Parallel execution in Shell

As we know GNU parallel can execute jobs in parallel using one or more computers. A job can be a single command or a small script that has to be run for each of the lines in the input. Can we do it without parallel and just by more common shell commands? We will show an example here. Personally this post is for research purpose, it not very useful :p

A parallel run can be implemented as the following two scripts:

#!/bin/bash
# parallel_run.sh by Joseph <joseph@admon.org>
# 2013-10-08
MAX_TASKS=5
tmp=$$.fifo
mkfifo $tmp
exec 5<>$tmp
rm $tmp

{
   for ((i=1; i<=${MAX_TASKS}; i++))
   do
       echo;
   done
} >&5

for id in $*
do
   read
   ( sh ./run_task.sh $id; echo >&5 ) &
done <&5
wait
exec 5>&-

run_task.sh receives one parameter each time, and run in background. run_task.sh example:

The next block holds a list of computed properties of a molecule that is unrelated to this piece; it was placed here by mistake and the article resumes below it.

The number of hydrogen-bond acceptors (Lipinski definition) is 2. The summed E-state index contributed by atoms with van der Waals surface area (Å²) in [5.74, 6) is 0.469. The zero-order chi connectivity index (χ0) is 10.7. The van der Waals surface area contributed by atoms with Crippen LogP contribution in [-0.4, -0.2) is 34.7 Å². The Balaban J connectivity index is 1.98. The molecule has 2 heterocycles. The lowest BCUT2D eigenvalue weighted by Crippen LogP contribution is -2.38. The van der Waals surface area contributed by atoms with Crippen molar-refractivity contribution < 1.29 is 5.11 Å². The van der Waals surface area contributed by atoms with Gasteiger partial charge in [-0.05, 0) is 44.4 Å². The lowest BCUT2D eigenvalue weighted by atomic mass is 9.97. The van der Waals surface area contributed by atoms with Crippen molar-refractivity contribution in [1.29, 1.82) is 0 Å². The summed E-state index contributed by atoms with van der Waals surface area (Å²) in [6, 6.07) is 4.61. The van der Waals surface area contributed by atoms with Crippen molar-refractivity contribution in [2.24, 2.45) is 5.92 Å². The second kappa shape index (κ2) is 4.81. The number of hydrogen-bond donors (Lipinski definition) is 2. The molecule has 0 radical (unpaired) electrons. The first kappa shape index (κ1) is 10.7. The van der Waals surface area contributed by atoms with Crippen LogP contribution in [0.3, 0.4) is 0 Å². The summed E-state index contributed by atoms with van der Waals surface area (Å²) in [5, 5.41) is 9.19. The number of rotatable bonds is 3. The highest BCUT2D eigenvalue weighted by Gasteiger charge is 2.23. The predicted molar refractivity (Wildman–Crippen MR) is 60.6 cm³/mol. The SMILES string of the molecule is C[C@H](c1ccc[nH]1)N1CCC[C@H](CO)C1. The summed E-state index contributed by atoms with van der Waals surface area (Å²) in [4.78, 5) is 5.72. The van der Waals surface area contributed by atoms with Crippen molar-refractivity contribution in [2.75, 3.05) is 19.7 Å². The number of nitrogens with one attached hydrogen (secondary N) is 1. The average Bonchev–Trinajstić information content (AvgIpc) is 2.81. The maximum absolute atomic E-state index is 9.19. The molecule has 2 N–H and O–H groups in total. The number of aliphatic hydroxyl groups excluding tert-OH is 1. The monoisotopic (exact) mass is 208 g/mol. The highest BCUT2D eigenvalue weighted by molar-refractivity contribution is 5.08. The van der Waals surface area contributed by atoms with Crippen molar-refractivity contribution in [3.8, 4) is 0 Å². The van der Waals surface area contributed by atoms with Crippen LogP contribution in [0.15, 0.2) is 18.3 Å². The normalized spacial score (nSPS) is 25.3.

#!/bin/bash
sleep $1

5 thoughts on “Parallel execution in Shell

  1. The second script is a task example, while the first one is for parallel execution. It is much easier to use considering GNU Parallel is not installed by default on most of the common systems.

  2. IMHO, Parallel is more powerful but not easy to learn to use it. While for guys with basic scripting skill, they are able to re-use the simple script above.

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